This is a most momentous and important series of Joint Congressional hearings on the Native Hawaiian Recognition Bill. This morning, I would be remiss if I did not express my deep appreciation to you and to the other members of the Hawaiian delegation -- Senator Inouye, Congresswoman Patsy Mink and Congressman Neil Abercrombie.
For the past 18 years, I’ve had the opportunity to be a part of the legislative process, particularly as it pertains to Native American and territorial issues, and I believe right here, right now, the people of Hawaii are being presented with a wonderful opportunity. For the first time in U.S. History, Native Hawaiians are being given the opportunity to seriously consider and determine their fate.
We have before us for consideration Senate Bill 2899 and H.R. 4904 – two identical bills introduced to express the policy of the United States regarding its relationship with the Native Hawaiian people. Both raise important considerations that could determine and define the fate of the Native Hawaiian people in this state. As we meet to consider these matters, it is my sincere hope that the good people of Hawaii will actively participate in this process. It is also my sincere hope that these hearings will be a force for good in promoting a better understanding of the history and problems that have confronted the Hawaiian people since the establishment of Hawaii’s first United Kingdom under the rule of King Kamehameha I.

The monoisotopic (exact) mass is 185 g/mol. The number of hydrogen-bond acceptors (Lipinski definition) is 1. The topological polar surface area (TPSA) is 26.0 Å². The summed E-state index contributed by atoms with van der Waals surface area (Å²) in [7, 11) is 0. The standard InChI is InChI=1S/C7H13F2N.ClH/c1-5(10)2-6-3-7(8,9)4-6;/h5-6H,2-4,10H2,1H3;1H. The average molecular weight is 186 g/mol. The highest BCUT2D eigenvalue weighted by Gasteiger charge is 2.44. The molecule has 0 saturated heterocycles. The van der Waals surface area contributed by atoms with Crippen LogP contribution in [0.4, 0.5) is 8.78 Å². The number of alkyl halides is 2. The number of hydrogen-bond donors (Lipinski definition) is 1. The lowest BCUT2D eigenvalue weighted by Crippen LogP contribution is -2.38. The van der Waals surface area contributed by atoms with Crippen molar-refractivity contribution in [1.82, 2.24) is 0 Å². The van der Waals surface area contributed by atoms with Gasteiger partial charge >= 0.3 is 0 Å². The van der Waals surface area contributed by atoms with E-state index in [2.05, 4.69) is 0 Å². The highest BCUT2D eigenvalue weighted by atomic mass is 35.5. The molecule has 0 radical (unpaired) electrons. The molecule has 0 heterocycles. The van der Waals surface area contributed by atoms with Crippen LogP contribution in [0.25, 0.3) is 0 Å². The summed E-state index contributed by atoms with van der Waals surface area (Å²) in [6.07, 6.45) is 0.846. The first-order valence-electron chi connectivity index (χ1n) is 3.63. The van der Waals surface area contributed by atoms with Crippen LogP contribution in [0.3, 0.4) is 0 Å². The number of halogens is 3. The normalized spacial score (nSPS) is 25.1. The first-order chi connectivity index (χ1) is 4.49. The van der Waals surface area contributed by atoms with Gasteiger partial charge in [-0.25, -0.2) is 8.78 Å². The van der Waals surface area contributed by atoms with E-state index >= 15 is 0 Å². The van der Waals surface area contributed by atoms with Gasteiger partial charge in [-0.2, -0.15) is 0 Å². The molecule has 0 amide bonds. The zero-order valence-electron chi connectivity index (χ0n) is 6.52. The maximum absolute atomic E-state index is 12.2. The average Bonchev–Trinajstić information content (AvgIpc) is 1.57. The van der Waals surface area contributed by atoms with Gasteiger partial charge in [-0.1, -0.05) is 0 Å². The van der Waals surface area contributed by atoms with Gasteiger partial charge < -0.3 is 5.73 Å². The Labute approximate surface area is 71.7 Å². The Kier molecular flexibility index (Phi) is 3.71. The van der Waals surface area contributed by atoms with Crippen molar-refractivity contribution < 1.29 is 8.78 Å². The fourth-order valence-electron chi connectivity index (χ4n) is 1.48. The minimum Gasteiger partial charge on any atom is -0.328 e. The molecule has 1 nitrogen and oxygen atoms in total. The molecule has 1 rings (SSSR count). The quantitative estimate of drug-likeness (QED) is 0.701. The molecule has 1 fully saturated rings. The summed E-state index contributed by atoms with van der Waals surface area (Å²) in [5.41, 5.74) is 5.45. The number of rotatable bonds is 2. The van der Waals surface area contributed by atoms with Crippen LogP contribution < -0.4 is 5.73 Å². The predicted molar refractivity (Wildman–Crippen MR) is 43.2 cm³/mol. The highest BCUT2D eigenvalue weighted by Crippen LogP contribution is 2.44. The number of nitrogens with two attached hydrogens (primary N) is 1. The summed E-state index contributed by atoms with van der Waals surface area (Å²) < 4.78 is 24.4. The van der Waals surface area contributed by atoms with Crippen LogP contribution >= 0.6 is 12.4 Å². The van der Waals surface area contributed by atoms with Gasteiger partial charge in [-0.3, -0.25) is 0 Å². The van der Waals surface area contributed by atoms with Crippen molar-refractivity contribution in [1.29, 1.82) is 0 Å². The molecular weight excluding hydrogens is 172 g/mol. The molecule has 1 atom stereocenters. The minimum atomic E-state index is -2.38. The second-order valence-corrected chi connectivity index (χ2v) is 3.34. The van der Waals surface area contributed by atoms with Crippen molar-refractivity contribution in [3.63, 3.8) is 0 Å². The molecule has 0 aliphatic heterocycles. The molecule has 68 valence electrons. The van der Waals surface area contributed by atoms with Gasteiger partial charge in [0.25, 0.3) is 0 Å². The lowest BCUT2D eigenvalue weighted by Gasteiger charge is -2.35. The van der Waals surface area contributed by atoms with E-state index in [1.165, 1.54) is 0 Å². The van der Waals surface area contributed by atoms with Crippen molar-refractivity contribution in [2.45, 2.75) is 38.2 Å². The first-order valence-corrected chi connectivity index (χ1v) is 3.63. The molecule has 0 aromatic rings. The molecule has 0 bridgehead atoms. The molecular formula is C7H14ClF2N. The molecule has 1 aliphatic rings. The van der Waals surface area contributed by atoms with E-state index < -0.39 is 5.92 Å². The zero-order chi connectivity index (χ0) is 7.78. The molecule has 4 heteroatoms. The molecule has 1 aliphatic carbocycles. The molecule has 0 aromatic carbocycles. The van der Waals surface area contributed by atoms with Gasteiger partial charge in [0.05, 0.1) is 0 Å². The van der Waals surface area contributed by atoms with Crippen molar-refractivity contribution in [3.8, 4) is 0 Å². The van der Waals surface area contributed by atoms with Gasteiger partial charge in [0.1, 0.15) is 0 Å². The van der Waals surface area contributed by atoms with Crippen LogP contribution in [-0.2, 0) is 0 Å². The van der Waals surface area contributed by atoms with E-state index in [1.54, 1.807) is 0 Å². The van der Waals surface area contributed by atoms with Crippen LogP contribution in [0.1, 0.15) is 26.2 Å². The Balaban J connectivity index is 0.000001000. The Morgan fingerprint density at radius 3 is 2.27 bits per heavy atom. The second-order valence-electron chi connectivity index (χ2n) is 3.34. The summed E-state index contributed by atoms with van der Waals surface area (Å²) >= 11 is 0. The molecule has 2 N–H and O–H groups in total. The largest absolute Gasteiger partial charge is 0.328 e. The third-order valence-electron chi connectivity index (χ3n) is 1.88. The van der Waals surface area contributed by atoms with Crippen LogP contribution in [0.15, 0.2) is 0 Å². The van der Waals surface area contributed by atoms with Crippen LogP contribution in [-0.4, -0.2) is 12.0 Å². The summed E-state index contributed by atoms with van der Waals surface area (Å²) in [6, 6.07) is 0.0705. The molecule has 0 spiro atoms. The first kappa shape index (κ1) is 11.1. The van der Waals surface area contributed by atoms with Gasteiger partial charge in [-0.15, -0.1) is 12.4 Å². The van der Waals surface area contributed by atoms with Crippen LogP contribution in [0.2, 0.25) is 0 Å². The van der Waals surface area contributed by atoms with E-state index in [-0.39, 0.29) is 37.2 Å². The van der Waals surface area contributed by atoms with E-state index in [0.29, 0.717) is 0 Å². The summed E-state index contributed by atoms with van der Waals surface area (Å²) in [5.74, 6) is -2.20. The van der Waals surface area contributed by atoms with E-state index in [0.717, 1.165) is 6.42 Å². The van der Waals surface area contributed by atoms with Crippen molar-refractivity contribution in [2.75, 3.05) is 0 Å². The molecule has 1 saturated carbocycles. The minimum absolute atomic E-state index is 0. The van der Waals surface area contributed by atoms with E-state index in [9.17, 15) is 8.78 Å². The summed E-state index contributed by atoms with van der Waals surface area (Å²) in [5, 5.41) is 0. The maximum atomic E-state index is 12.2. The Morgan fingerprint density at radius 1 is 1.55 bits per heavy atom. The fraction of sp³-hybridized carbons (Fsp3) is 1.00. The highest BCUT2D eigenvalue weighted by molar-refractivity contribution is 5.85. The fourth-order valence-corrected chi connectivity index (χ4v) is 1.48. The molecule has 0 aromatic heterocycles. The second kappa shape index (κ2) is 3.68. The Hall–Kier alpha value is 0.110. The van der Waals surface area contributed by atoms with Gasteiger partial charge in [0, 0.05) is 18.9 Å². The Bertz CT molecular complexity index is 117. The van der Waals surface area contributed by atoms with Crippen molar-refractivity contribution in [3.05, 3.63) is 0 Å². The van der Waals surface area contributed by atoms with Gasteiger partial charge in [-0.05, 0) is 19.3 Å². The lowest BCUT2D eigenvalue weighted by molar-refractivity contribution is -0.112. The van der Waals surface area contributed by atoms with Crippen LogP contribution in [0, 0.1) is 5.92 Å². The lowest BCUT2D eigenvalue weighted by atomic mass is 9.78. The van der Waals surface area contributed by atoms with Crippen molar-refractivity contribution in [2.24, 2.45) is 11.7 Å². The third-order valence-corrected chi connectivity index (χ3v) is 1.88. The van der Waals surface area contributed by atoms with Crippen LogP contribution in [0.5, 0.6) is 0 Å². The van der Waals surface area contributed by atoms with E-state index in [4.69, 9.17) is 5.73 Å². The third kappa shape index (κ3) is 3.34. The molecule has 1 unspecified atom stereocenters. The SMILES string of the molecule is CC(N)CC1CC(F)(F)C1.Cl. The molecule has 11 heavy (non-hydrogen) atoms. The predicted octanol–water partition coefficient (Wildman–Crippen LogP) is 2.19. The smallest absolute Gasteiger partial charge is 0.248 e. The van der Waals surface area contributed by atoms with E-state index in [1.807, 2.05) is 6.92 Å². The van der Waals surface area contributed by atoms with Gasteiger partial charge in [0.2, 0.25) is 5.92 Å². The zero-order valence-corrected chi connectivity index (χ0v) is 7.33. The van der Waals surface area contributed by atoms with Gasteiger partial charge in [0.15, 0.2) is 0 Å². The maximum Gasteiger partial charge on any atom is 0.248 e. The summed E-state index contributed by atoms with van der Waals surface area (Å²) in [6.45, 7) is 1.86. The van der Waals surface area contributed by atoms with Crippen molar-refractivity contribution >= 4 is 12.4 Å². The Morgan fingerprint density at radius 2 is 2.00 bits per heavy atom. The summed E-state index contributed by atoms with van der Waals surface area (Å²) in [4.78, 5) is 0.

There are now some 1.2 million people living in the state of Hawaii. For many who were born and raised here, all have had some understanding of the problems confronting the Native Hawaiian community. However, for the Malihini, or newcomers, who have taken up residence in Hawaii, I make a special plea for you to keep an open mind and try to understand what has happened historically to the Native Hawaiian people. The bottom line is, this is not a new issue. This has been an on-going issue since 1810.